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prostate cancer

overview

Prostate cancer is one of the most common forms of cancer among American men, with approximately 230,000 new cases diagnosed each year in the U.S.. In fact, 1 in every 7 men will be diagnosed with prostate cancer during his lifetime. 

When found in its earliest stage, prostate cancer is very treatable. Screening is encouraged for all men once they turn 50. It’s especially encouraged for those at high risk for developing prostate cancer, including African American men and those with an immediate family history.

symptoms

Signs of prostate cancer may include:

  • A need to urinate frequently, especially at night
  • Difficulty urinating 
  • Difficulty having an erection
  • Painful urination or ejaculation
  • Blood in urine or semen

diagnosis

Beginning at age 50 (or 40 if you have a significant family history of the disease or are at higher risk), the American Cancer Society recommends that you have a discussion with your doctor about prostate cancer screening. Screening methods include:

  • Digital rectal exam (DRE): Your doctor will insert a gloved finger into your rectum and feel your prostate for abnormalities.
  • PSA (prostate specific antigen) test: This is a blood test that measures PSA, high levels of which can indicate prostate cancer.

If your doctor suspects you have prostate cancer, he or she may order additional tests, such as:

  • Transrectal ultrasound: A probe is inserted into your rectum to measure your prostate volume and scan for tumor masses.
  • Transrectal ultrasound-guided biopsy: A probe is inserted into your rectum up to your prostate, and then several small samples of tissue are removed for evaluation.

services & treatment

If cancerous cells are found during testing, your doctor will use the Gleason System to rate the cells on a scale from 1 to 5, with 1 being the most normal and 5 being the most abnormal. The Gleason Score is used to indicate your prostate cancer’s aggressiveness, which helps determine the best treatment. Your options may include:

Active surveillance: For some men, a “watch and wait” approach may be an option. In that case, your doctor will perform a PSA test and a digital rectal exam every 3 to 6 months. You may also need an annual prostate biopsy. If the disease begins to progress, you’ll require further treatment. 

Surgery: Risks of surgery include urinary incontinence or impotence, though these side effects may lessen over time. The older you are, the greater your risk of complications. 

Prostatectomy: Traditional surgery involves removing your prostate entirely. It is only a viable choice if the cancer is confined to your prostate area and hasn’t spread.

Laparoscopic surgery: Micro-surgical instruments are inserted through small incisions in your abdomen and then used to remove your prostate.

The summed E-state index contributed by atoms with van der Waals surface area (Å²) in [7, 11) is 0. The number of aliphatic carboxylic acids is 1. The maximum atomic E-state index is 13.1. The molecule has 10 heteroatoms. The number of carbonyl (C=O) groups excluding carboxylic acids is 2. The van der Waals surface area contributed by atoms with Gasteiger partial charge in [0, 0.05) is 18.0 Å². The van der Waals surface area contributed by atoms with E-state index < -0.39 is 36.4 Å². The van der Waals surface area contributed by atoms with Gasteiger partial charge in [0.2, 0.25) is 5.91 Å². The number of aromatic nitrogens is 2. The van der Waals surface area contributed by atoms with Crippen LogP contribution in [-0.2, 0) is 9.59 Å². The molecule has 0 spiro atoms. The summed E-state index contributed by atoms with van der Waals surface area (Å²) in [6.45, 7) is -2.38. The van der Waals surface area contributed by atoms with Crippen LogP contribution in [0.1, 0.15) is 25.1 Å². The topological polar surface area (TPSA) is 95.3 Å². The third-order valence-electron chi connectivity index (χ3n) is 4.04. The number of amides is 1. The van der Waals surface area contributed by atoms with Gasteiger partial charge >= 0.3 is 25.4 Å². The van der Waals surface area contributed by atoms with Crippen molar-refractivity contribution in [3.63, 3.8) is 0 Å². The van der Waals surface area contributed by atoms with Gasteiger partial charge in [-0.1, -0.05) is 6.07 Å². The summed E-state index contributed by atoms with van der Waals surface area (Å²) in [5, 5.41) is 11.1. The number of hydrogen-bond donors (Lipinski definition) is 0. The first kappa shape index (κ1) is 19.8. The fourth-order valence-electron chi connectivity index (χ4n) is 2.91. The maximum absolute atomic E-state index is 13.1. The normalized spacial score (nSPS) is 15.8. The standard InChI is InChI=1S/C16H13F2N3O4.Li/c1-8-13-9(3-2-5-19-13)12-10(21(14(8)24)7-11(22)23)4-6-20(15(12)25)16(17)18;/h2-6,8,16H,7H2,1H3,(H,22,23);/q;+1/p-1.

Robotic surgery: These precise procedures require smaller incisions, which can help speed the recovery process. Since acquiring the state-of-the-art daVinci® Surgical System in 2003, Aurora St. Luke's Medical Center has performed thousands of operations using robotic surgery – more than any other hospital in Wisconsin.

Cryosurgery: A probe inserted into your prostate freezes the tissue to kill cancer cells. This procedure can be repeated if needed. Unfortunately, data is not yet available as to the long-term effectiveness. 

Radiation therapy: Just like surgery, radiation treatment can cause impotence, though it may not occur right away, but rather over time. There are 2 types of radiation therapy:

  • External beam radiation sends beams of high-energy X-rays through your skin to target and kill cancer cells. There are several different methods, including 3D conformal radiation therapy (3D-CRT), intensity modulated radiation therapy (IMRT), Calypso 4D System, CyberKnife®.
  • Brachytherapy involves implanting radioactive seeds in your prostate to kill cancer cells. This method of treatment may have fewer side effects than external beam radiation. On May 21, 2014, Aurora St. Luke's Medical Center performed its 1,000th radioactive seed implantation.

Hormone therapy: Although hormone therapy won’t cure prostate cancer, it can slow cancer growth. It’s often recommended in addition to another form of treatment. 

Chemotherapy: These drugs help prevent the cancer from spreading to other parts of your body. Chemo is also used if you have advanced prostate cancer that isn’t responding to hormonal therapy. 

Immunotherapy: This treatment stimulates your immune system to identify and destroy cancer cells without affecting healthy tissue. Cancer vaccines use your own cells to trigger your immune system to attack prostate cancer cells.

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